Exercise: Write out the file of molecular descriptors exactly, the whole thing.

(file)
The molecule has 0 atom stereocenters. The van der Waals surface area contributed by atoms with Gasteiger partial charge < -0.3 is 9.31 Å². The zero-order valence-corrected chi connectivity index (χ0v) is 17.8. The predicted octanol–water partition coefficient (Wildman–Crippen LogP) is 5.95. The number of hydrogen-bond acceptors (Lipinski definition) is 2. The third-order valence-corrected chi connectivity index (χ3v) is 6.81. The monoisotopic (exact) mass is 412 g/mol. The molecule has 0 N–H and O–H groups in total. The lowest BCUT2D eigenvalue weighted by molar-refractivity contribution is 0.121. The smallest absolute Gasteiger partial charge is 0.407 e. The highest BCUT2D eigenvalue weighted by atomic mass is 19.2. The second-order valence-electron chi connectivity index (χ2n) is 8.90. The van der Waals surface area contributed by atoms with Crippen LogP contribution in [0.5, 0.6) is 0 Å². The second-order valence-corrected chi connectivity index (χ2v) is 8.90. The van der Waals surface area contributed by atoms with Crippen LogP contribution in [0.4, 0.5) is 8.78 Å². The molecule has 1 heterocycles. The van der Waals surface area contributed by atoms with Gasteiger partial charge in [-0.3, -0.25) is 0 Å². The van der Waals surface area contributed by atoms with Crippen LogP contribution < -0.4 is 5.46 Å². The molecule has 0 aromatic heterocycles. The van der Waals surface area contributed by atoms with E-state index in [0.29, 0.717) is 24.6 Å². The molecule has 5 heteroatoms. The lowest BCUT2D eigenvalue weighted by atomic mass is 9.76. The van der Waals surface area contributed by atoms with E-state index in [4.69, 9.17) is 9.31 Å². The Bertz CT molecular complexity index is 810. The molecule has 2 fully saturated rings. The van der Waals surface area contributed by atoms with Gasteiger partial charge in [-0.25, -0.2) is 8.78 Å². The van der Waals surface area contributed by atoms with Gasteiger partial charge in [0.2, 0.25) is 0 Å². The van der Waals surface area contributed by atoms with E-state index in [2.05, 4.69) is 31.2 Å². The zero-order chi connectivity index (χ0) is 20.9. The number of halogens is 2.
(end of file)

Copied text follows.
The molecule has 0 atom stereocenters. The van der Waals surface area contributed by atoms with Gasteiger partial charge < -0.3 is 9.31 Å². The zero-order valence-corrected chi connectivity index (χ0v) is 17.8. The predicted octanol–water partition coefficient (Wildman–Crippen LogP) is 5.95. The number of hydrogen-bond acceptors (Lipinski definition) is 2. The third-order valence-corrected chi connectivity index (χ3v) is 6.81. The monoisotopic (exact) mass is 412 g/mol. The molecule has 0 N–H and O–H groups in total. The lowest BCUT2D eigenvalue weighted by molar-refractivity contribution is 0.121. The smallest absolute Gasteiger partial charge is 0.407 e. The highest BCUT2D eigenvalue weighted by atomic mass is 19.2. The second-order valence-electron chi connectivity index (χ2n) is 8.90. The van der Waals surface area contributed by atoms with Crippen LogP contribution in [0.5, 0.6) is 0 Å². The second-order valence-corrected chi connectivity index (χ2v) is 8.90. The van der Waals surface area contributed by atoms with Crippen LogP contribution in [0.4, 0.5) is 8.78 Å². The molecule has 1 heterocycles. The van der Waals surface area contributed by atoms with Gasteiger partial charge in [-0.3, -0.25) is 0 Å². The van der Waals surface area contributed by atoms with Crippen LogP contribution < -0.4 is 5.46 Å². The molecule has 0 aromatic heterocycles. The van der Waals surface area contributed by atoms with E-state index in [0.29, 0.717) is 24.6 Å². The molecule has 5 heteroatoms. The lowest BCUT2D eigenvalue weighted by atomic mass is 9.76. The van der Waals surface area contributed by atoms with E-state index in [4.69, 9.17) is 9.31 Å². The Bertz CT molecular complexity index is 810. The molecule has 2 fully saturated rings. The van der Waals surface area contributed by atoms with Gasteiger partial charge in [-0.25, -0.2) is 8.78 Å². The van der Waals surface area contributed by atoms with Gasteiger partial charge in [0.2, 0.25) is 0 Å². The van der Waals surface area contributed by atoms with E-state index in [2.05, 4.69) is 31.2 Å². The zero-order chi connectivity index (χ0) is 20.9. The number of halogens is 2.